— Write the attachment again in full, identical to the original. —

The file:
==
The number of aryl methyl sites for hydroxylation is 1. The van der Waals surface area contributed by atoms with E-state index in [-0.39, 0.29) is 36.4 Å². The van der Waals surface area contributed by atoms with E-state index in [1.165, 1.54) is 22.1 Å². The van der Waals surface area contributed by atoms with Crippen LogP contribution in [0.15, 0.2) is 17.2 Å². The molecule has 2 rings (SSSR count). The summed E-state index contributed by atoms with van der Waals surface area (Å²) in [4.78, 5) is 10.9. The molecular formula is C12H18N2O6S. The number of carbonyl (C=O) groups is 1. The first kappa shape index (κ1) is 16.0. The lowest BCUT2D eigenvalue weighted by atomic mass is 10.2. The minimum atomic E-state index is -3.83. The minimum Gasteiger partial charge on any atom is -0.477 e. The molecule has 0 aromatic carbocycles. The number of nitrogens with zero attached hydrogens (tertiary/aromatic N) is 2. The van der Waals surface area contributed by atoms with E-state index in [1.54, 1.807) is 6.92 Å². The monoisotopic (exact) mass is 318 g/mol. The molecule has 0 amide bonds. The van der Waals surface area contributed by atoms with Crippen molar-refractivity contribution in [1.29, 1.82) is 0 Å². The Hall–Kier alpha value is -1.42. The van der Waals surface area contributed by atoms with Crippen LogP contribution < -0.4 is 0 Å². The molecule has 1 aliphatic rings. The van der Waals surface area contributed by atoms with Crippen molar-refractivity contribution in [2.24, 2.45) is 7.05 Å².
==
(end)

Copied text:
The number of aryl methyl sites for hydroxylation is 1. The van der Waals surface area contributed by atoms with E-state index in [-0.39, 0.29) is 36.4 Å². The van der Waals surface area contributed by atoms with E-state index in [1.165, 1.54) is 22.1 Å². The van der Waals surface area contributed by atoms with Crippen LogP contribution in [0.15, 0.2) is 17.2 Å². The molecule has 2 rings (SSSR count). The summed E-state index contributed by atoms with van der Waals surface area (Å²) in [4.78, 5) is 10.9. The molecular formula is C12H18N2O6S. The number of carbonyl (C=O) groups is 1. The first kappa shape index (κ1) is 16.0. The lowest BCUT2D eigenvalue weighted by atomic mass is 10.2. The minimum atomic E-state index is -3.83. The minimum Gasteiger partial charge on any atom is -0.477 e. The molecule has 0 aromatic carbocycles. The number of nitrogens with zero attached hydrogens (tertiary/aromatic N) is 2. The van der Waals surface area contributed by atoms with E-state index in [1.54, 1.807) is 6.92 Å². The monoisotopic (exact) mass is 318 g/mol. The molecule has 0 amide bonds. The van der Waals surface area contributed by atoms with Crippen molar-refractivity contribution in [1.29, 1.82) is 0 Å². The Hall–Kier alpha value is -1.42. The van der Waals surface area contributed by atoms with Crippen LogP contribution < -0.4 is 0 Å². The molecule has 1 aliphatic rings. The van der Waals surface area contributed by atoms with Crippen molar-refractivity contribution in [2.24, 2.45) is 7.05 Å².